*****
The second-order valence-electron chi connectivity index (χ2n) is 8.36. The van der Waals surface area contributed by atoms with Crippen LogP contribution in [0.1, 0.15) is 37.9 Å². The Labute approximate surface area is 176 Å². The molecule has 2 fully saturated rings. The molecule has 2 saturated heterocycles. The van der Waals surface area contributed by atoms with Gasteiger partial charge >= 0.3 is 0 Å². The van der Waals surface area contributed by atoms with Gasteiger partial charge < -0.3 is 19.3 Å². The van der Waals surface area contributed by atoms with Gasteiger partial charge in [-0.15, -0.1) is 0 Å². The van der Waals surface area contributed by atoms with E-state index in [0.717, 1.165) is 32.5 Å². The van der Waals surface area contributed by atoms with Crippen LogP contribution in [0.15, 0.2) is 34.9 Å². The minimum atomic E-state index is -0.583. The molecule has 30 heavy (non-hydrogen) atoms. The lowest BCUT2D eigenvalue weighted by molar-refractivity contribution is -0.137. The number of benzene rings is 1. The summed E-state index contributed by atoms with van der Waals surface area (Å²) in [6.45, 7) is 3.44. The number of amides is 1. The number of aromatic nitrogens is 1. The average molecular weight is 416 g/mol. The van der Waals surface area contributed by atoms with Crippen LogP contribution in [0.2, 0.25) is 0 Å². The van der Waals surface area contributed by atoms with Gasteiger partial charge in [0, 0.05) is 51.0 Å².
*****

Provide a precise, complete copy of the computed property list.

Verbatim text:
The second-order valence-electron chi connectivity index (χ2n) is 8.36. The van der Waals surface area contributed by atoms with Crippen LogP contribution in [0.1, 0.15) is 37.9 Å². The Labute approximate surface area is 176 Å². The molecule has 2 fully saturated rings. The molecule has 2 saturated heterocycles. The van der Waals surface area contributed by atoms with Gasteiger partial charge >= 0.3 is 0 Å². The van der Waals surface area contributed by atoms with Gasteiger partial charge < -0.3 is 19.3 Å². The van der Waals surface area contributed by atoms with Gasteiger partial charge in [-0.15, -0.1) is 0 Å². The van der Waals surface area contributed by atoms with E-state index in [0.717, 1.165) is 32.5 Å². The van der Waals surface area contributed by atoms with Crippen LogP contribution in [0.15, 0.2) is 34.9 Å². The minimum atomic E-state index is -0.583. The molecule has 30 heavy (non-hydrogen) atoms. The lowest BCUT2D eigenvalue weighted by molar-refractivity contribution is -0.137. The number of benzene rings is 1. The summed E-state index contributed by atoms with van der Waals surface area (Å²) in [6.45, 7) is 3.44. The number of amides is 1. The number of aromatic nitrogens is 1. The average molecular weight is 416 g/mol. The van der Waals surface area contributed by atoms with Crippen LogP contribution in [0.2, 0.25) is 0 Å². The van der Waals surface area contributed by atoms with Gasteiger partial charge in [0, 0.05) is 51.0 Å².